Excavations at the Minoan palace of Zominthos near completion
After nearly 40 years of excavations in the foothills of Mount Ida on Crete, archaeologist Efi Sapouna-Sakellaraki reflects on the unique Bronze Age site
“I’ve never participated a more difficult excavation,” remarked site director Efi Sapouna-Sakellaraki in a recent interview with Kathimerini’s “K” magazine.
Despite the adverse conditions and ongoing restrictions related to the Covid-19 pandemic, the veteran archaeologist completed yet another season at the Bronze Age site over the summer, unearthing more secrets from “the first and only Minoan palace on a mountain.”
With little more fieldwork to do, excavations at the famous site on Crete are now drawing to a close after nearly 40 years.
First discovered in 1982, excavations at Zominthos started in 1983 under the directorship of Yannis Sakellarakis, who led the research up to his death in 2010. His wife and longtime co-worker Efi took over the project, applying a range of modern techniques, including laser scanning and 3D capturing methodologies in the survey and recording of the site.
Zominthos has been described as a unique Minoan palace center, located at an altitude of 1200 meters near Ideon Andron Cave, the mythical birthplace of Zeus, nestled into the side of Mount Ida (Psiloritis). The area was already home to a large building complex in the Protopalatial (Old Palace Period), from c. 1900 BC, and had access to plentiful supplies of freshwater.
In the subsequent Neopalatial (New Palace Period), from c. 1700 BC, a monumental building of 1600 square meters was built over the northwest wing of the old palace, one of the largest Minoan buildings ever found. Some of the remaining walls of this well-preserved multi-story building are three meters in height.
It has been speculated that Zominthos was not occupied all year round, instead serving as a seasonal residence for a central ruling authority when flocks of sheep were taken to higher ground, thus cooler, for grazing in the summer.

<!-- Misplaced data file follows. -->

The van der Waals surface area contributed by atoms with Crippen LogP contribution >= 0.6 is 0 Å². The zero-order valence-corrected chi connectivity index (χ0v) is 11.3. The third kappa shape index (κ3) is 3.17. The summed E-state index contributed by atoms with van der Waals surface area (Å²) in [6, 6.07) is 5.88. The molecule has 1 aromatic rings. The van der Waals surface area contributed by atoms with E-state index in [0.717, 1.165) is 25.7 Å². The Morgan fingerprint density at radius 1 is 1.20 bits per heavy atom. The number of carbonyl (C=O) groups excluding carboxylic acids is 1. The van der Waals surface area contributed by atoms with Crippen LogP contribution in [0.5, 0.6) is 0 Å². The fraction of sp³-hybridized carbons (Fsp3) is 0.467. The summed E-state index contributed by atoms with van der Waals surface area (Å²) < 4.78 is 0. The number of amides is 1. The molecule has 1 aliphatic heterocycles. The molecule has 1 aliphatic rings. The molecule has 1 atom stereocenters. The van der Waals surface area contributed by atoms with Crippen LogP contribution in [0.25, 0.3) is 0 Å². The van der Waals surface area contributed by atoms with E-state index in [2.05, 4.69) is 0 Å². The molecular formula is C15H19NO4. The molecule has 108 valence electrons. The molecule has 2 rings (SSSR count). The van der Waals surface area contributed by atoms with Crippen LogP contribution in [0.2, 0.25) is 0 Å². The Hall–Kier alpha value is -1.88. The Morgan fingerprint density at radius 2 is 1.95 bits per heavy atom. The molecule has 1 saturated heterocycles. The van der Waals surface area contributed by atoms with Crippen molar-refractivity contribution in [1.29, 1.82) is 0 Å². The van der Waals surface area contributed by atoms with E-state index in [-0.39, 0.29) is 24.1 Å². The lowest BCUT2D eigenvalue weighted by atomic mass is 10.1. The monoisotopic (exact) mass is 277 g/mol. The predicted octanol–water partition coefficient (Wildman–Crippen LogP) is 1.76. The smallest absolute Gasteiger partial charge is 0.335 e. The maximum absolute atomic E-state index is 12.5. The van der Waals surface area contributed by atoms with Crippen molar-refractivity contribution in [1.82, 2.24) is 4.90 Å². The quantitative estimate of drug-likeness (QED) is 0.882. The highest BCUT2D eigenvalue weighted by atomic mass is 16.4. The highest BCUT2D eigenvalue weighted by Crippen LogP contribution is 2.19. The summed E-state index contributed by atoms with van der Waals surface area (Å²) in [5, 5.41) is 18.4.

Dr Efi Sapouna-Sakellaraki and her team have worked on the large building complex around the main courtyard, covering an area of 1800 square meters. Over the course of their excavations, 71 rooms have been unearthed on the ground floor alone, including pottery workshops, storerooms and frescoed halls.
Last summer’s excavations focused on a section of the courtyard paved with irregular slabs, following the slope of the hill. It appears that the elaborate Neopalatial-era palace was built after an earthquake destroyed the earlier site.
The central courtyard would have played an important role in priestly rituals and religious ceremonies, and is similar in layout and design to the courtyards found at the contemporary sites of Knossos, Archanes and Phaistos.
The excavations also confirmed the older palace complex was much larger than its successor, covering an area of 3000 square meters, in addition to a cemetery.
A significant number of portable artifacts were found under the courtyard, including conical-shaped cups of various types (so-called “egg cups’), flint tools, bowls, and pieces of processed rock crystal.
Sapouna-Sakellaraki concludes the site was an important and prosperous religious center that served as a mountainside sanctuary near the peak of Mount Ida. The inhabitants amassed wealth from the natural resources of the surrounding countryside (Psiloritis), inlcuding herbs and aromatic plants.
The site was abandoned again after a big earthquake around 1600 BC, but appears to have been re-occupied after the Bronze Age and again during Roman times.
This article first appeared in Greece-Is.com, an English-language publishing initiative by Kathimerini.